Nephropathy as Diabetes Complication

The earliest sign of kidney disease is finding small amounts of protein in the urine (microalbuminuria). Your urine needs to be checked once a year starting 5 years after the diagnosis of type 1 diabetes, or starting at the diagnosis of type 2 diabetes. This can be done at your provider’s office, or you can do the test at home and mail it in. Make sure your urine is tested for microalbuminuria, not just proteinuria. If you have this early sign of nephropathy, the first step is to bring your blood glucose levels into the target range. In the DCCT, people with microalbuminuria who were in the intensive management group cut their risk of progressing to a more serious stage of kidney disease in half. To reap this benefit, these study participants kept an A1C of 8.1% or lower. You may also be advised to begin a diet low in salt. Blood pressure medications called ACE inhibitors or ARBs are usually prescribed, even if your blood pressure is in the recommended range. ACE inhibitors and ARBs decrease the rate of progression of kidney disease.

If your kidney disease becomes more advanced, more will need to be done. A low-protein diet may be recommended. If the kidneys fail,  they are no longer able to do their job of filtering out toxins from your body. This condition is known as end-stage renal disease. At this point, the only two treatment options are dialysis and kidney transplantation. Both remedies are ways of replacing the kidneys.

Dialysis uses a machine to artificially do the job that the kidneys are no longer able to do. There are different types of dialysis, but they all accomplish the same thing - removing toxins from the blood. One type of dialysis, called hemodialysis, removes the blood from an artery (usually in the arm), filters it through a machine,  and returns it to a vein.  If you need hemodialysis, you will most likely go to a dialysis treatment center three times a week for 2 to 4 hours. Or you may be able to have a trained caregiver come to your home to provide hemodialysis.

The other type of dialysis is called peritoneal dialysis. Here, instead of using a machine to filter the blood, the abdominal cavity, or peritoneum, serves as the filtering site. A solution called a dialysate is poured through a small tube into the abdomen, where it is allowed to sit and collect waste products.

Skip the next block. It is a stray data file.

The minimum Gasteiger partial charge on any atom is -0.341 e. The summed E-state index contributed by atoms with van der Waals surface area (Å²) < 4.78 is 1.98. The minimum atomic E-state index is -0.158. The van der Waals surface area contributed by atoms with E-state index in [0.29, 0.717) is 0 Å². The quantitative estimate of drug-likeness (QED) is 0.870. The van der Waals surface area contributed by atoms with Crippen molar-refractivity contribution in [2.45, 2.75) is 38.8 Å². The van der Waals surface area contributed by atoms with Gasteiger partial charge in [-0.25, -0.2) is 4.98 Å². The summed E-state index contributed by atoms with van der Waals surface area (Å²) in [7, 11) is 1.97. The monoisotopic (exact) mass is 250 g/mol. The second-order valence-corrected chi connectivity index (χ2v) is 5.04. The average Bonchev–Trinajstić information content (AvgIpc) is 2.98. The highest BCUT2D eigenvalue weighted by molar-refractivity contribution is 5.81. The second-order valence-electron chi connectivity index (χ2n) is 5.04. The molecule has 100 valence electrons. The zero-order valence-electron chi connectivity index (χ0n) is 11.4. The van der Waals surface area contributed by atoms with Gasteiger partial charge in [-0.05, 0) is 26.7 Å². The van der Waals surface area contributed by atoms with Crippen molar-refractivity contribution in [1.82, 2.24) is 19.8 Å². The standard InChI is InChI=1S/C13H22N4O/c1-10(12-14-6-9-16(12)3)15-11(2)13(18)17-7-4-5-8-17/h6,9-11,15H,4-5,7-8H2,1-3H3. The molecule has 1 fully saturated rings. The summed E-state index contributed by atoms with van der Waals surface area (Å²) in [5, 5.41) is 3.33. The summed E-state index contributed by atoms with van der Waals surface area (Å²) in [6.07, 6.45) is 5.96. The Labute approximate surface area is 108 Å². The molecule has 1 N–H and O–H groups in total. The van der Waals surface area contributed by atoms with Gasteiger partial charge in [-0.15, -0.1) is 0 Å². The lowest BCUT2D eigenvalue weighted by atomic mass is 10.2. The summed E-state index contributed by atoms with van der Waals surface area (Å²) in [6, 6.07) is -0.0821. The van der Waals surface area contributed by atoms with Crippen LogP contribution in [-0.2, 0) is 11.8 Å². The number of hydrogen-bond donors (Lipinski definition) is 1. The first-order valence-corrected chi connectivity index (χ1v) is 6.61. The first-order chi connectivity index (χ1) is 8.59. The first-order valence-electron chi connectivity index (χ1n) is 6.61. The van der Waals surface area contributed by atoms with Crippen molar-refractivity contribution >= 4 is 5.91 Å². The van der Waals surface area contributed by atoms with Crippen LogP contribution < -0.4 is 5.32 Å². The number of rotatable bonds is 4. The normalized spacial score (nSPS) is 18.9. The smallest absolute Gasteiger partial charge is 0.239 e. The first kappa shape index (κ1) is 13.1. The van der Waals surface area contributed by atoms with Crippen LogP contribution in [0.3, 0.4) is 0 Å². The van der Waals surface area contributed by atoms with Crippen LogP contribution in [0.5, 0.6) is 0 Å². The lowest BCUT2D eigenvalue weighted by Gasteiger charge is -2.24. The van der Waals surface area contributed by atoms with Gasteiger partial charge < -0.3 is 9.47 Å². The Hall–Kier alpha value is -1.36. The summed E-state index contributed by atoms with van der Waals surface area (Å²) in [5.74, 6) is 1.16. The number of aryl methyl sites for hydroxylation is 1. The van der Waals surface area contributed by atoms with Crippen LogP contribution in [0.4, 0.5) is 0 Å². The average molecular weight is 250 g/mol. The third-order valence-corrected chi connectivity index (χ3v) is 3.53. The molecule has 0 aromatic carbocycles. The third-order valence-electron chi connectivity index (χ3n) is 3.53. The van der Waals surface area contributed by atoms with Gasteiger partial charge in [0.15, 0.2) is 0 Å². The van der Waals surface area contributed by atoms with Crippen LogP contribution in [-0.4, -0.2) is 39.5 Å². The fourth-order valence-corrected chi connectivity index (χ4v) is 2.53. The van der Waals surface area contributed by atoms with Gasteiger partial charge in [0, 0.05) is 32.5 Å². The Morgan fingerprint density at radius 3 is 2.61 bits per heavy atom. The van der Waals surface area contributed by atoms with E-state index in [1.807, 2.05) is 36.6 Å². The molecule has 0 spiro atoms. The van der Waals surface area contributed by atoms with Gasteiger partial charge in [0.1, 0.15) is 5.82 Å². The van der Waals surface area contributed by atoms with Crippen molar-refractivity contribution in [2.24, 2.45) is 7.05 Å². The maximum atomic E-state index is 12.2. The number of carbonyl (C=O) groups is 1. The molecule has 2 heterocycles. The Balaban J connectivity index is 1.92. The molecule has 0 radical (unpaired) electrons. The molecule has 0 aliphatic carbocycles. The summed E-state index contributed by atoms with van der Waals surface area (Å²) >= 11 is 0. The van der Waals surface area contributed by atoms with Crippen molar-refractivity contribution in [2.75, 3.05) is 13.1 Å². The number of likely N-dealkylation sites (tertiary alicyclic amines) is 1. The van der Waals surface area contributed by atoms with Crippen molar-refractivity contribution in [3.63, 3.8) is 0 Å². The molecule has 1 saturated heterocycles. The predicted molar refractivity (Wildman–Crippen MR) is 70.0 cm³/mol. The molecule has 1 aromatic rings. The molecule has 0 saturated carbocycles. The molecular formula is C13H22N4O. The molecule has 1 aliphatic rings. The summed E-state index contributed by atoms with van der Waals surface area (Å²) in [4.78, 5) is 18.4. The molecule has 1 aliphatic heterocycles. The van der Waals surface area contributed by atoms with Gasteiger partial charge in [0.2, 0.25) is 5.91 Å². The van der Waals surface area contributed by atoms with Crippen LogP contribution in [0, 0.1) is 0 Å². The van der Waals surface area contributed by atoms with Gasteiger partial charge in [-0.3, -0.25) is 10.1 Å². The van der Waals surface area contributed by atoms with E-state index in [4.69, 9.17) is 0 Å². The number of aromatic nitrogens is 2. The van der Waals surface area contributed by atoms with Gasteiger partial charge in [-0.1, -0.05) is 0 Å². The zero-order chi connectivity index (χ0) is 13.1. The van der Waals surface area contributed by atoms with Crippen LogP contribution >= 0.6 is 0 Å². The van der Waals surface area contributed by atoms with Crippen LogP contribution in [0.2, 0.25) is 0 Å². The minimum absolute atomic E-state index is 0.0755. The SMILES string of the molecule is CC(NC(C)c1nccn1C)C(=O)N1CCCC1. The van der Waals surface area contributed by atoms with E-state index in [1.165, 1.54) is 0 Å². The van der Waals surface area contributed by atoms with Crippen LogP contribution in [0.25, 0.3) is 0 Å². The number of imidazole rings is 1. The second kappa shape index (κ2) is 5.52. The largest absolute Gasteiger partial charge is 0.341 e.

Waste products from the blood are exchanged in the peritoneum. After a few hours, the dialysate, which now contains the wastes, is drained out of the abdomen.

This process can be performed manually by letting gravity carry the dialysate into the cavity and drain it out again. Or, a machine can carry out the exchange, usually overnight.

Transplantation is usually more effective than dialysis. A new kidney functions as well as your old ones did before disease. However, it depends on the availability of a kidney and requires taking drugs that suppress the immune system to prevent rejection of the new kidney. A genetically near-identical donor is desirable, but not essential. A relative may be willing to donate a healthy kidney, or a kidney may become available from someone who has just died. People often go on dialysis while waiting for a transplant. Some people choose to have a pancreas transplant at the same time. Pancreas transplants are always from organ donors who have died.

Transplantation has its risks as well. It is major, expensive surgery and requires good cardiovascular health. The drugs you must take to prevent immune rejection of the new kidney may put you at a greater risk of developing infections. And the new kidney will face the same pressures as the old ones did.

Martha M. Funnell, MS, RN, CDE
Michigan Diabetes Research and Training Center
University of Michigan Medical School
Ann Arbor, Michigan

Robert M. Anderson, EdD
Michigan Diabetes Research and Training Center
University of Michigan Medical School
Ann Arbor, Michigan

Shereen Arent, JD
National Director of Legal Advocacy
American Diabetes Association

American Diabetes Association Complete Guide to Diabetes

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